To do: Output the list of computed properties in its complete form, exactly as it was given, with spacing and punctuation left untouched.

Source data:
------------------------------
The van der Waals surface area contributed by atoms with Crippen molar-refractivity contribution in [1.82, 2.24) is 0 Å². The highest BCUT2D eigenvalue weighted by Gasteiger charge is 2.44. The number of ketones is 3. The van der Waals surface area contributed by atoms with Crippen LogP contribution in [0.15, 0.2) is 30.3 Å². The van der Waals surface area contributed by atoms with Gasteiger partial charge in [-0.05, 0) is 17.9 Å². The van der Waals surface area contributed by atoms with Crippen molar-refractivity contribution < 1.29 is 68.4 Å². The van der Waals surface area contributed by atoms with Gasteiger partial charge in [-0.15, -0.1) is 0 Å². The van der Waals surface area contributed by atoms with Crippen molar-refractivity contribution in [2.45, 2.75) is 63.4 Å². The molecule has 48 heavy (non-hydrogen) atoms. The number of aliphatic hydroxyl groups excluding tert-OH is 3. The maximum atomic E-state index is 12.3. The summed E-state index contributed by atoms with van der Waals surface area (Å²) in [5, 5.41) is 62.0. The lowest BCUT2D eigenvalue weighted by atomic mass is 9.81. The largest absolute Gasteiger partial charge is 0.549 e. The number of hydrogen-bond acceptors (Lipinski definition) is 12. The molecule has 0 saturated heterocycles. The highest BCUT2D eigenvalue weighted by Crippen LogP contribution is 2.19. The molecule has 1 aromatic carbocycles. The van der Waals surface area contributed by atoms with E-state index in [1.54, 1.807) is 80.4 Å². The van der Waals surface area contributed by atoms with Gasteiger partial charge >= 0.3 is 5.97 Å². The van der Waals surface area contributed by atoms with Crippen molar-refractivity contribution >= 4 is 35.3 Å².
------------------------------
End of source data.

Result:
The van der Waals surface area contributed by atoms with Crippen molar-refractivity contribution in [1.82, 2.24) is 0 Å². The highest BCUT2D eigenvalue weighted by Gasteiger charge is 2.44. The number of ketones is 3. The van der Waals surface area contributed by atoms with Crippen LogP contribution in [0.15, 0.2) is 30.3 Å². The van der Waals surface area contributed by atoms with Gasteiger partial charge in [-0.05, 0) is 17.9 Å². The van der Waals surface area contributed by atoms with Crippen molar-refractivity contribution < 1.29 is 68.4 Å². The van der Waals surface area contributed by atoms with Gasteiger partial charge in [-0.15, -0.1) is 0 Å². The van der Waals surface area contributed by atoms with Crippen molar-refractivity contribution in [2.45, 2.75) is 63.4 Å². The molecule has 48 heavy (non-hydrogen) atoms. The number of aliphatic hydroxyl groups excluding tert-OH is 3. The maximum atomic E-state index is 12.3. The summed E-state index contributed by atoms with van der Waals surface area (Å²) in [5, 5.41) is 62.0. The lowest BCUT2D eigenvalue weighted by atomic mass is 9.81. The largest absolute Gasteiger partial charge is 0.549 e. The number of hydrogen-bond acceptors (Lipinski definition) is 12. The molecule has 0 saturated heterocycles. The highest BCUT2D eigenvalue weighted by Crippen LogP contribution is 2.19. The molecule has 1 aromatic carbocycles. The van der Waals surface area contributed by atoms with E-state index in [1.54, 1.807) is 80.4 Å². The van der Waals surface area contributed by atoms with Gasteiger partial charge >= 0.3 is 5.97 Å². The van der Waals surface area contributed by atoms with Crippen molar-refractivity contribution >= 4 is 35.3 Å².